The joy of serendipity or “happy accidents” is an underrated experience in the fields of science and technology. For every “eureka” or “a-ha!” that we stumble upon, thousands of hours as spent in observation or tinkering in the lab. I believe serendipity, which covers both these a-ha moments along with our ability to arrive at breakthrough ideas by combining independent phenomenon or facts, can be fostered when we actively scan literature or use diverse search techniques.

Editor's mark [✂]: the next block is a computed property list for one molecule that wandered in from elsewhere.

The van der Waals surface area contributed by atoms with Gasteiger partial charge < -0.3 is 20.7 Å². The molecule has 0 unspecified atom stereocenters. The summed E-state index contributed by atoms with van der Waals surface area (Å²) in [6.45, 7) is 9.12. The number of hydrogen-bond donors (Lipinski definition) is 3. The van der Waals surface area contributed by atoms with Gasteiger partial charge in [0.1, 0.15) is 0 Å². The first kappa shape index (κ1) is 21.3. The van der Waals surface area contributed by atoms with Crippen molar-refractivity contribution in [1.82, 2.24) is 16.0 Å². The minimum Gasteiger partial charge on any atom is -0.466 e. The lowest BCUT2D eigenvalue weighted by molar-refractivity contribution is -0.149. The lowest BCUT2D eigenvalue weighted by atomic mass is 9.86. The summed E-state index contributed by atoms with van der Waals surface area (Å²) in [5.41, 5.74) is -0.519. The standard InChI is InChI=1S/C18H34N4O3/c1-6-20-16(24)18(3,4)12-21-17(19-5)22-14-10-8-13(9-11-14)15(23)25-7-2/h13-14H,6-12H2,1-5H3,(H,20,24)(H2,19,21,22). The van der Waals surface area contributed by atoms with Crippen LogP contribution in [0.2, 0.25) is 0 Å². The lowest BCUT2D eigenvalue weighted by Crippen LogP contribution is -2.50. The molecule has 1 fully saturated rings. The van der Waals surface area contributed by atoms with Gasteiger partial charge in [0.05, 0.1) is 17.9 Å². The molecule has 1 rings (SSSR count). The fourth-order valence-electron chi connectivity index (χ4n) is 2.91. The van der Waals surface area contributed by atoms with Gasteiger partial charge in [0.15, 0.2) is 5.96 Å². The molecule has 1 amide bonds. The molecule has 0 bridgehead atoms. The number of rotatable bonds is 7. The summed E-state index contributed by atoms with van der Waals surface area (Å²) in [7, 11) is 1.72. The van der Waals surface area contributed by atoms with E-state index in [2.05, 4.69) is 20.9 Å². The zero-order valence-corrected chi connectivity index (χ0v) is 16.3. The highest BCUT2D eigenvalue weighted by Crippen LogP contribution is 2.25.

We have the opportunity to stumble on new ideas when perusing newspapers, magazines like Wired or IEEE Spectrum, or results from a multidisciplinary databases. By limiting ourselves to seeing only what we seek or utilizing only one search strategy, we may fall victim to the relevance paradox. Opening our sights beyond the day-to-day problems we’re trying to solve, we can develop life-saving techniques like Eduoard Benedictus, or new technologies like Philo T. Farnsworth. Inspiration and imagination can strike at anytime, so open yourself up to the possibilities of serendipity.